More the beaches the merrier
Gokarna is known as the beach city, where there are numerous beaches namely paradise beach, om beach and several others which can be only ‘unlocked’ through very risky treks on the mountains which barely give you no signs or signals on where to go and the cherry on top is the no-signal on your mobile phone showing zero bars for connectivity to the outside world.
The first trip to Om Beach was a no biggie, small treks with a beautiful cliff showcasing a perfect sunset, and a cascade of rocks made it a perfect destination to end our first day there. The shores along the Om Beach also contained small restaurants to please your palates and make your stomach filled with food and joy which makes it a perfect place to end your day with your dinner watching the sunset along the west coast.
The next day was the hardest one, the trek’s final destination was Om Beach but it began in the far ends of Belekan beach. Belekan Beach was the most lonesome beach I have ever seen in my life, this beach contained the whole city’s sewage deposit to the ocean.
Belekan beach was our start of the trek (after crossing a small river of really disgusting sewage water) the first stop was at Paradise beach, with lots of might and willpower we began this trek, there were no signs or signals just a narrow pathway to your destination. In the middle of our trek, we got lost and I ended up having a little date with a wild Indian Macaque in the jungle. Twenty minutes past, and nearly passing the feeling of never seeing my family again, we finally found Paradise Beach. This single stretch of the trek I saw a beautiful cliff, and variety of trees and plants, with a side of a really scary monkey who thankfully did not murder me.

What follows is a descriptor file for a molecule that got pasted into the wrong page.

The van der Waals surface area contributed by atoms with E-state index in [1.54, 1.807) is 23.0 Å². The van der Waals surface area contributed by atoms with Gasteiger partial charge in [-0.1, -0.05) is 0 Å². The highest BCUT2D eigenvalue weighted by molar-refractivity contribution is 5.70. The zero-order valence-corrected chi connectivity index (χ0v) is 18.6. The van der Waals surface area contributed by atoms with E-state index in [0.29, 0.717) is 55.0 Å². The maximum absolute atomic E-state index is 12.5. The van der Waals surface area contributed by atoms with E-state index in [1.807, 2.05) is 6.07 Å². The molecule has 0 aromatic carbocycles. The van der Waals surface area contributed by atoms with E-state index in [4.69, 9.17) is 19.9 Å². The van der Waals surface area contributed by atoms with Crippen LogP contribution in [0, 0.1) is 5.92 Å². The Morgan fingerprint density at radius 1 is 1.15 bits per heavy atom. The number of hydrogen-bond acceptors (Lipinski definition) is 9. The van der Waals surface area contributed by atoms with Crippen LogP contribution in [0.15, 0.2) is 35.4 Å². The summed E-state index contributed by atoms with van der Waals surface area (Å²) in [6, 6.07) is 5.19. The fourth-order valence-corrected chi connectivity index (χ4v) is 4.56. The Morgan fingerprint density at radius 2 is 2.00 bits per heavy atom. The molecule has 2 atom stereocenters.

Paradise Beach is away from civilization. There I was with only less than 10 people on an isolated beach without electricity or the internet. It wasn’t a big deal, in my opinion, it was overhyped. The way from Paradise Beach to Half-Moon-Beach was one of the trickiest, and rockiest paths you can ever be on and remember it is on a really high cliff so chances are you fall to your death. This time, I did not see a wild monkey but a small stream in the middle of the forest and it was the most refreshing sight I had seen ever in my life. After a forest trek, this beach requires you to climb rocks to reach it and with the waves hitting your rocks it may seem impossible and scary, but with a little bit of support, it was okay to risk your life and do so.
Unlike Paradise Beach, Half-Moon Beach actually had electricity but again, less than 10 people there. Its half-moon shape probably gave rise to that name. I could take treks no more, and after 20 kilometres of trekking, I said ‘no more’ and we chartered a boat to reach Om Beach.
The end to a journey… or the start of one?
The boat ride back was absolutely magnificent as we rode into the sunset to reach our final leg of the trip. Gloomed by the thoughts of the end to a nice vacation, and to the end of the day really upset us. It was a bitter-sweet yet beautiful ending to an amazing journey.
Or was it an ending? Or a beginning to something more? Because that is what travelling is all about when you end with something, you always begin with something more to give, something more to share, to learn and to experience. You begin with a new story, and a never-ending one and let us consider this trip to Gokarna as one because you always find more than what you’re looking for.